Since the dawn of fiction, there has been fan fiction. That ever expanding collection of stories written by the fanliest of fans who seek to insert themselves within the worlds imagined by others. Be they quirky romps through unexplored realms, tales of woe relived through another’s eyes or discernibly more sordid tales, there is something for all within this bounty of narrative. However, there exists yet a another form of story, a culmination of the official and the not, an unholy fusion of canon and desire; the crossover. Licenced out the wazoo and born from dreams of cross promotional paychecks, these melting pots of fandom answer as many questions as they raise, as characters team up, beat down and chill out all across the collective dreamscape. Though sometimes, as it would coincidentally turn out, the universes at large may just need a team of inter-dimensional champions to best a series of equally inter-dimensional foes.
Project X Zone; yet another foray into the series hopping exploits of Capcom, a company that just L-O-V-E loves mixing and matching properties. You’ve got your Marvel vs Capcom, you’ve got Street Fighter x Tekken, you’ve got…the once strong promise of Tekken x Street Fighter, the list is…decidedly combative now that I think about it (Note: Though not the actual developers of this title, the point still stands in regards to their apparent viewpoint on character licencing). However, though not shy when it comes to showcasing violence in the old good v evil department, Project X Zone presents a more united front. As the game in discussion today is in fact the second in the X Zone series, I’m going to go ahead and assume the general premise is understood. That being said, I never actually played the first Project X Zone, so my knowledge was decidedly sparse at the beginning of this review. So bear with me if I explain details prevalent from the series’ inception, or don’t, but enjoy the ride either way.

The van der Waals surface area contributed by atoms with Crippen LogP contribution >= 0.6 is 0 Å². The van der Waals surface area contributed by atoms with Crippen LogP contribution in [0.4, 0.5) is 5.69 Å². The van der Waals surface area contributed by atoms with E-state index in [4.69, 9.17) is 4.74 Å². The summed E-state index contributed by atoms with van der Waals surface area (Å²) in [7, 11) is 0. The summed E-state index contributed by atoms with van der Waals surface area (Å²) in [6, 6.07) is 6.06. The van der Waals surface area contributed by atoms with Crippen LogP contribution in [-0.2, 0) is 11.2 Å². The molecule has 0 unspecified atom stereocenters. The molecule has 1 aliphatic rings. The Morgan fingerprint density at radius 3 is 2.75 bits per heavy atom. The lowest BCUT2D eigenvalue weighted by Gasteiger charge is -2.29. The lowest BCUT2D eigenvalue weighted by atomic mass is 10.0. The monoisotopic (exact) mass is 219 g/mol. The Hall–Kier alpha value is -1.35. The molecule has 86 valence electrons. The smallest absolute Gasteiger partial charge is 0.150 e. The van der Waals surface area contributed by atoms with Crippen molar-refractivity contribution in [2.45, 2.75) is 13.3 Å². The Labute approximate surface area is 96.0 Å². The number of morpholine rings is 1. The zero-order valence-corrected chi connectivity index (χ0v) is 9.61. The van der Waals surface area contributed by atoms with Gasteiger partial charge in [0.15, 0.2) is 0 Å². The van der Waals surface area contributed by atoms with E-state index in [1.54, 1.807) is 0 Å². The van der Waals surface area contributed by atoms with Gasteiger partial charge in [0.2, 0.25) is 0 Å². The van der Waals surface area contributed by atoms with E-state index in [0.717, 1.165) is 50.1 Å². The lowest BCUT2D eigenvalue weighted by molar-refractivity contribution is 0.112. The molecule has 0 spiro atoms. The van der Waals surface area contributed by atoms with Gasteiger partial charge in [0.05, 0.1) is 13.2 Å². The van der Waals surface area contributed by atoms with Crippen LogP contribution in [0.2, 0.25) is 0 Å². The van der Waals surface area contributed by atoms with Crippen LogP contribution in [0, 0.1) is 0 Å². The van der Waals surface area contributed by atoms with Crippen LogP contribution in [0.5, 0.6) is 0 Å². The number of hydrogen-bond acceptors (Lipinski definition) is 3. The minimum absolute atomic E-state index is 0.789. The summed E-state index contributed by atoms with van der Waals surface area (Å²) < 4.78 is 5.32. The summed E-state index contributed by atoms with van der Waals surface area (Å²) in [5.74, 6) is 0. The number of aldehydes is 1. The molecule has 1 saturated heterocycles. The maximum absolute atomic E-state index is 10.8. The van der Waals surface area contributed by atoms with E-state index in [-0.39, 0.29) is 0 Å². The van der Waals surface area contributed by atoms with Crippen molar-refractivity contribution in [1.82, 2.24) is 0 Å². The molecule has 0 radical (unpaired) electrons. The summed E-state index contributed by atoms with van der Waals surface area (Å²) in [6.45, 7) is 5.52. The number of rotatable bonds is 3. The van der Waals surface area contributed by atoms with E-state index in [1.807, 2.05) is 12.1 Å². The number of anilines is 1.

Set three years after the trans-dimensional journey of X Zone the first, this sequel drops us smack bang into the middle of yet another grand occurrence of the Capcom worlds. After traversing back to their respective locales and resuming their non-crossover battles, our heroes and villains are suddenly disturbed by the appearance of titanic golden chains which, as you may have guessed, pierce through time and space. Thus, with Project X Zone originals Reiji and Xiaomu heading the charge, we begin the traditional RPG trope; collecting allies. Chasing after the big bad boss M. Bison, our heroes slowly but surely accrue quite a substantial roster of pals. From the clear context clues presented, a number of these faces are familiar to players of the first game, allowing for a rather quick boost to the playable ranks without an unbearable influx of story elements. As a newcomer, and general fan of anime and gaming in general, I appreciated this fact immensely. Though it is undoubtedly cool to see how characters from various series mix and match, the sheer scope of this game is prime material for origin story fatigue. Thus, after a number of spread out, yet relatively short, introductory moments, the team spends the interim of battle just bantering with each other. Okay, so they actually are trying to form a cohesive plan, but for the most part dialogue is simply an onslaught of references, jokes, quips and questionably worded threats. The long and short of it all is that this game is unabashedly one for the fans. This isn’t necessarily a bad thing, and in fact I rather like it, just know going into this that a grain of salt will do you wonders because if you pick up this game expecting a perilously serious tale, then you’ll probably be disappointed…and also probably didn’t play the first one.